Confused as to what all the fuss around this LIBOR scandal is about? Well you’re not the only one.
That being said, it is significant and effects every American who pays taxes, uses a hospital, and knows someone who goes to public school. We found two infographics that might make this whole ordeal, what some are calling the biggest financial scandal of all-time, a little easier to understand.
This first infographic describes how the LIBOR’s vast scope and how it effects the average citizen.
This second inforgraphic explains in more detail how the LIBOR is determined and how officials at Barclays and other banks manipulated it to their benefit.
For more in-depth analysis, an article by Kapitall’s Danny Guttridge about the LIBOR Scandal from earlier this week is below.
It appears that the Libor-rigging scandal involving Barclays only leads further down the rabbit hole. What exactly happened, and why is it such a big deal? First, it’s important to understand what the Libor is, and how it was rigged.
Libor is an acronym that stands for “London Interbank Offered Rate”, which is the rate at which banks borrow from each other. Banks submit their own interest rate, and Thompson Reuters, on behalf of British Bankers’ Association, publishes a trimmed average of all of the rates. Basically, when the Libor is high, it shows a lack of confidence the banks have in each other, which means they could have troubled financial health. A large percentage of the world’s variable-rate investments rely on the Libor.
So how was it rigged? If banks were doing poorly, but wanted to make themselves look better, they would raise the rate they submit. With the amount of financial products relying on the rate, trillions of dollars would be affected.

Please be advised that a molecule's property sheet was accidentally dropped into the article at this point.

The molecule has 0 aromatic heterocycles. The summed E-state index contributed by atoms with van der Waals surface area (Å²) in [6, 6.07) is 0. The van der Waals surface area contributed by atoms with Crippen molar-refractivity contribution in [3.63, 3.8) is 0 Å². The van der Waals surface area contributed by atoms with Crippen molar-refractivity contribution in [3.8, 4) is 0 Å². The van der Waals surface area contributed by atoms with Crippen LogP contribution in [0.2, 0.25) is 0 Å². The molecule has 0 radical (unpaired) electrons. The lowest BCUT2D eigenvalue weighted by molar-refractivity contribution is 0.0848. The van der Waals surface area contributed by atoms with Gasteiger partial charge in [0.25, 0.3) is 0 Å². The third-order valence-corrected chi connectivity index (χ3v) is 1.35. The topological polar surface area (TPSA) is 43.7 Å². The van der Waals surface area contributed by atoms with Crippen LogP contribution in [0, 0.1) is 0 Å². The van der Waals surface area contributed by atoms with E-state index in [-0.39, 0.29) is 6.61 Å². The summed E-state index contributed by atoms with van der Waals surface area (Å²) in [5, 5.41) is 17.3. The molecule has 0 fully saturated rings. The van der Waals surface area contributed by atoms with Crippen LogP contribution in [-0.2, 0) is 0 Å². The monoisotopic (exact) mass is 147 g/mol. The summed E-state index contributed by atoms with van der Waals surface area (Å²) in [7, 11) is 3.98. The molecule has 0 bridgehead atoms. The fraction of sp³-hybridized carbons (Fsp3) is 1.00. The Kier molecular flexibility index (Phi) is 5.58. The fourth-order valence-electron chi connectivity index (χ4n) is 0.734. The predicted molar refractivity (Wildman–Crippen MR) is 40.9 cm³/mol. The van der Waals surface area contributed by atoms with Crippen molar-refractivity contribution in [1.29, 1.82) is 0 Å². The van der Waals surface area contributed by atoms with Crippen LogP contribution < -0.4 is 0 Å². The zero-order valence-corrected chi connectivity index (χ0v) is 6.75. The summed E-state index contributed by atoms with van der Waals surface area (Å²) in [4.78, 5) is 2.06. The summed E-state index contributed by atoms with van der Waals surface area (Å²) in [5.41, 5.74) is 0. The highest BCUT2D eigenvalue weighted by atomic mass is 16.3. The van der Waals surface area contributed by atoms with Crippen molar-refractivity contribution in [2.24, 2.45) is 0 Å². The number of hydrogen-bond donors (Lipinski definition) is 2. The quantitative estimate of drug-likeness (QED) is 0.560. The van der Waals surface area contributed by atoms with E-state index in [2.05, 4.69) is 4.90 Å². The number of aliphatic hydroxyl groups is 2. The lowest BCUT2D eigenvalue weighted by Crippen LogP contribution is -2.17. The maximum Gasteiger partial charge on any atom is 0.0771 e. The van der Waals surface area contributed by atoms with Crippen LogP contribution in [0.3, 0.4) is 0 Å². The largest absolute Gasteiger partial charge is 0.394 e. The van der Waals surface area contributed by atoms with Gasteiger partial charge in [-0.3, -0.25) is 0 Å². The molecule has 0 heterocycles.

What did Barclays do then? They artificially lowered their interest rate submission to make the industry as a whole look stronger. Normally, Barclays’ rate was higher than most other banks because they were reporting the real numbers, while all of the other banks were lying, according to their former CEO.
This is the scary part: an email from October 29, 2008 was released outlining a conversation between former Barclays CEO Bob Diamond and the Bank of England deputy governor Paul Tucker. The email was Diamond’s explanation to his Chairman and COO that Tucker encouraged him to rig the Libor lower by lowering their submitted rates.
Even scarier, Diamond’s email implies that Tucker was only relaying orders from senior members of the British government, and that their goal was to maintain an appearance of the country’s financial stability. Right now, it is only Diamond’s word that this occurrence is true, but if it is, then it implies that all other banks were leading the manipulation scandal, and that Barclays was the last to oblige.